1. Raise goats. For the past 3 years the goat program – launched by ACG -- has provided a goat for each family to raise, with the goat belonging to the school. It has raised some money for the school . Three villages have agreed to launch full-scale goat production, which includes building an enclosure, consolidating the existing goats and buying more, raising forage, tending the goats, and taking them to market.
2. Cultivate moringa. Every family in the EcoVillages grows their own moringa plants to increase the nutrition of their meals. Four villages have agreed to farm moringa for the market. Each will cultivate ½ hectare (about an acre) and MPP will farm an additional 2 hectares. Parents who live in the community outside the EcoVillages will be offered the opportunity to participate in this project.
3. Cultivate cassava and peanuts. Recent El Nino drought has raised awareness of the impact of global warming and the need for drought resistant crops. Cassava (also called manioc) and peanuts are companion crops that are drought resistant. Three villages have committed to raising these crops on community land and all of the villages have expressed some interest.
These projects require a capital investment of $18,730, which is the total amount that will be borrowed by the villagers. Loans will be repaid in 4 years. ACG, UUSC and MPP agreed to divert $16,000 earmarked for fencing the school farm. ACG has agreed to send an additional $2730 to fully fund the projects. Repayment of the loans will allow the credit union to reinvest in future development.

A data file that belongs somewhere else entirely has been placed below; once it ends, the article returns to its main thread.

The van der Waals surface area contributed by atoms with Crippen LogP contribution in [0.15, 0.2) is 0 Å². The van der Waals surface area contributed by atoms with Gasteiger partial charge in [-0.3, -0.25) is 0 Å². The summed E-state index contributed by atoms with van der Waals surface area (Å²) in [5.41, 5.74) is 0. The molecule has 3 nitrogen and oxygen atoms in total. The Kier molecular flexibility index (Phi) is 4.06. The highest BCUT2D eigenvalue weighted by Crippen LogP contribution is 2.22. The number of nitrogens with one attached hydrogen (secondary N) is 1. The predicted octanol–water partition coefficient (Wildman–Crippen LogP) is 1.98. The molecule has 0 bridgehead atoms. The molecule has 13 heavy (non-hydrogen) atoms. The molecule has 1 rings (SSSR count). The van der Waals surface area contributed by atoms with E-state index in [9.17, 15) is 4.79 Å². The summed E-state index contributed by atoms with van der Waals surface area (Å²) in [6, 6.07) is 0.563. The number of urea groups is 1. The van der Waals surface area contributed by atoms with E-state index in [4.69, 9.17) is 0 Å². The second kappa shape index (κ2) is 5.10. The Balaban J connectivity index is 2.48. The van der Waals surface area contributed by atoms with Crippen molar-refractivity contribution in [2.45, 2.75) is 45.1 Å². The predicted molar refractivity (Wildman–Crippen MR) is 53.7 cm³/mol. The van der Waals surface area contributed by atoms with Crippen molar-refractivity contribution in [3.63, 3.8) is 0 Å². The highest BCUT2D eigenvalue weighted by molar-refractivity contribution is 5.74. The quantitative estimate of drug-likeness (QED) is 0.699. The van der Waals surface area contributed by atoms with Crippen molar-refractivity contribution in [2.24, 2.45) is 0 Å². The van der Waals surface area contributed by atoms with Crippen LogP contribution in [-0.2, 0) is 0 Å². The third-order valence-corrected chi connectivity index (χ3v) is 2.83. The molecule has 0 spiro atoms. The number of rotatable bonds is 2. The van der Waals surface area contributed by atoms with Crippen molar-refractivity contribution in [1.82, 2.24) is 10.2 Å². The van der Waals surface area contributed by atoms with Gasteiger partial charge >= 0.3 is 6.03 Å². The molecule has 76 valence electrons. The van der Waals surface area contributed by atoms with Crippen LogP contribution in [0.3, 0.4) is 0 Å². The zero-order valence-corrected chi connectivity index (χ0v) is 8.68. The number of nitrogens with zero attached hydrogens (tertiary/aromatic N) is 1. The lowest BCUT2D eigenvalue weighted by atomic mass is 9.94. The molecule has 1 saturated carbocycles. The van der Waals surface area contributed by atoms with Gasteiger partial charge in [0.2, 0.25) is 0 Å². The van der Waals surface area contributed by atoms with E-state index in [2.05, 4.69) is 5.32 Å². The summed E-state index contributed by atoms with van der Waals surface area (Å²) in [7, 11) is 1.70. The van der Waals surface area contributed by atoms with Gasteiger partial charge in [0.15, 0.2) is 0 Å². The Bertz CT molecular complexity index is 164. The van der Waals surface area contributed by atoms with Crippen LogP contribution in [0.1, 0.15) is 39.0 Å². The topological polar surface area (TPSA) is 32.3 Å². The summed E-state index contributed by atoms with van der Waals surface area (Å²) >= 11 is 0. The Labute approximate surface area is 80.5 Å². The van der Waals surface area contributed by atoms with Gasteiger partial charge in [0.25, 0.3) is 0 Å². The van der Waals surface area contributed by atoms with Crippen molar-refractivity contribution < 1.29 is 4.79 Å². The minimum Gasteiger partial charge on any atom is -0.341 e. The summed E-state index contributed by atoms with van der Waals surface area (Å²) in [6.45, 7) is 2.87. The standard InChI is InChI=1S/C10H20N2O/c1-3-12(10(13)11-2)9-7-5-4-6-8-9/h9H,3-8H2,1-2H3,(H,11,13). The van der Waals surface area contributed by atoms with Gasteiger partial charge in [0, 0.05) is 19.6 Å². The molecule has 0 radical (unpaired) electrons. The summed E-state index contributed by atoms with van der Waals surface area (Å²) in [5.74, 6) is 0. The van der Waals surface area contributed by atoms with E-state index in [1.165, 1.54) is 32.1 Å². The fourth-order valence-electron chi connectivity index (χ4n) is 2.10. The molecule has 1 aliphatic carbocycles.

After the loans are repaid, the projected annual net profit for all the EcoVillage agribusinesses will be about $11,000. 60% of the profits will go to the school and 40% to the 60 families in the villages.
We are encouraged that the villagers – all of whom are parents to school children – have agreed to take on this effort. It gives them something tangible to do for the future of their families which determines the future of the school. If successful, this step begins to provide a financial foundation for the school. This is the reason that the partners have chosen to fund the effort.
Now, stop for a moment and look at the numbers and what they say about poverty. Even after 5 years of effort, this plan accounts for about 1/3 of the annual cost for feeding 160 children. And take home pay for families? An average of $75 per year per family.
In the end, will our school project prove to be unsustainable? If so, it won’t be because the villagers haven’t worked hard and tried their best. It won’t be because we at ACG are not creative enough or persistent enough. It won’t be because MPP was an unreliable partner or has given up on the people. It will be because of the intractable poverty. Poverty: the reason we took on this project in the first place. We were determined to give kids a chance in the face of the poverty. We knew school was the chance to break the cycle of poverty begetting more poverty. Do these children deserve a chance to break out of this poverty?
And so, we come full circle.
Should we build a school? Yes.
Should we try to make it sustainable? Yes.
Is success guaranteed? No.
Pray for them and us. We all need it.